Norepinephrine regulates the proestrous and estradiol-induced LH surge by binding to alpha 1-adrenergic receptors. The density of alpha 1-receptors may be regulated by estradiol, photoperiod, and noradrenergic neuronal activity. We wished to determine whether alpha 1-receptors exhibit a diurnal rhythm in ovariectomized and/or estradiol-treated female rats, whether estradiol regulates alpha 1-receptors in those areas of brain involved with LH secretion and/or sexual behavior, and whether the concentrations of alpha-receptors vary inversely relative to previously reported norepinephrine turnover patterns. Young female rats, maintained on a 14:10 light-dark cycle were ovariectomized. One week later, half of them were outfitted sc with Silastic capsules containing estradiol. Groups of animals were decapitated 2 days later at 0300, 1000, 1300, 1500, 1800, and 2300 h. Brains were removed, frozen, and sectioned at 20 micron. Sections were incubated with (/sup 3/H)prazosin in Tris-HCl buffer, washed, dried, and exposed to LKB Ultrofilm. The densities of alpha 1-receptors were quantitated using a computerized image analysis system. In ovariectomized rats, the density of alpha 1-receptors exhibited a diurnal rhythm in the suprachiasmatic nucleus (SCN), medial preoptic nucleus (MPN), and pineal gland. In SCN and MPN, receptor concentrations were lowest during the middle of the day and rose to peak levels at 1800 h. In the pineal gland, the density of alpha 1-receptors was lowest at middark phase, rose to peak levels before lights on, and remained elevated during the day. Estradiol suppressed the density of alpha 1 binding sites in the SCN, MPN, median eminence, ventromedial nucleus, and the pineal gland but had no effect on the lateral septum. Estrogen treatment altered the rhythm of receptor densities in MPN, median eminence, and the pineal gland.

Weiland, N.G.; Wise, P.M.

1987-11-01

192

Altered Structural Brain Connectivity in Healthy Carriers of the Autism Risk Gene, CNTNAP2  

PubMed Central

Abstract Recently, carriers of a common variant in the autism risk gene, CNTNAP2, were found to have altered functional brain connectivity using functional MRI. Here, we scanned 328 young adults with high-field (4-Tesla) diffusion imaging, to test the hypothesis that carriers of this gene variant would have altered structural brain connectivity. All participants (209 women, 119 men, age: 23.4±2.17 SD years) were scanned with 105-gradient high-angular-resolution diffusion imaging (HARDI) at 4 Tesla. After performing a whole-brain fiber tractography using the full angular resolution of the diffusion scans, 70 cortical surface-based regions of interest were created from each individual's co-registered anatomical data to compute graph metrics for all pairs of cortical regions. In graph theory analyses, subjects homozygous for the risk allele (CC) had lower characteristic path length, greater small-worldness and global efficiency in whole-brain analyses, and lower eccentricity (maximum path length) in 60 of the 70 nodes in regional analyses. These results were not reducible to differences in more commonly studied traits such as fiber density or fractional anisotropy. This is the first study that links graph theory metrics of brain structural connectivity to a common genetic variant linked with autism and will help us understand the neurobiology of the circuits implicated in the risk for autism.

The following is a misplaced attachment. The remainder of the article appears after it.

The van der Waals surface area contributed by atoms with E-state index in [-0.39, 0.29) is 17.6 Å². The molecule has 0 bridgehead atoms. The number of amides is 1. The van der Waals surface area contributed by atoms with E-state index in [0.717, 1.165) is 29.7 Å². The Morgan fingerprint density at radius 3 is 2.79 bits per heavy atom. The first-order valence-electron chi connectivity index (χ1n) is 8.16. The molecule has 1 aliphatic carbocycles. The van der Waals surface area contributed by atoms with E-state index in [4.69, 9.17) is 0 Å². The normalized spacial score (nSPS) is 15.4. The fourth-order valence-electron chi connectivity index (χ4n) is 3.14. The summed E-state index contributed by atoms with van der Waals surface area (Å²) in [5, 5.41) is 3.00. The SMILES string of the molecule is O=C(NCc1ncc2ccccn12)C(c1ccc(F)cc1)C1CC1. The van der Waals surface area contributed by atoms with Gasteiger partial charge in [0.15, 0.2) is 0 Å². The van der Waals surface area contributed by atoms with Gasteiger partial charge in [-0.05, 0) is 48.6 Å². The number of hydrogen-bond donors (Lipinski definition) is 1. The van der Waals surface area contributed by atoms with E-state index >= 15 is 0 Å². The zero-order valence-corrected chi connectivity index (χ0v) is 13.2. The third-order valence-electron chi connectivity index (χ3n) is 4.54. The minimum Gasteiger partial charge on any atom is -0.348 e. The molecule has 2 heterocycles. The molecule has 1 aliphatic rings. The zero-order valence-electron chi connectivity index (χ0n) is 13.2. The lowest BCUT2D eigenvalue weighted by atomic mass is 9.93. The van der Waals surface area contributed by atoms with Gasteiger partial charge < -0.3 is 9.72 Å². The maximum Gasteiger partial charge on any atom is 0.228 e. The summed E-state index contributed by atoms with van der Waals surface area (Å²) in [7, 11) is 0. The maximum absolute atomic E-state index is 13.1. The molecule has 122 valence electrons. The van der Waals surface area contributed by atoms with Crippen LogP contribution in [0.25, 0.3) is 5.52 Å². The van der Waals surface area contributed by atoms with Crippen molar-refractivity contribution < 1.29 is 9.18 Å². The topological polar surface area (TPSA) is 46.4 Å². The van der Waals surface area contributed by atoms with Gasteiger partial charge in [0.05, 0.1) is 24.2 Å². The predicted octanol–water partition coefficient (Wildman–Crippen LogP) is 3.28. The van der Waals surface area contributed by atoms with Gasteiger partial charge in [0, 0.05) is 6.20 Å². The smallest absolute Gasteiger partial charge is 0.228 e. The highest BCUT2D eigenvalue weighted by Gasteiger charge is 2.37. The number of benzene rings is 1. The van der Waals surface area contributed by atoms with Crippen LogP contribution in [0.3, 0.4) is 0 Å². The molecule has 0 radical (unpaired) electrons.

Dennis, Emily L.; Jahanshad, Neda; Rudie, Jeffrey D.; Brown, Jesse A.; Johnson, Kori; McMahon, Katie L.; de Zubicaray, Greig I.; Montgomery, Grant; Martin, Nicholas G.; Wright, Margaret J.; Bookheimer, Susan Y.; Dapretto, Mirella; Toga, Arthur W.

2011-01-01

193

Patients with chronic visceral pain show sex-related alterations in intrinsic oscillations of the resting brain.  

PubMed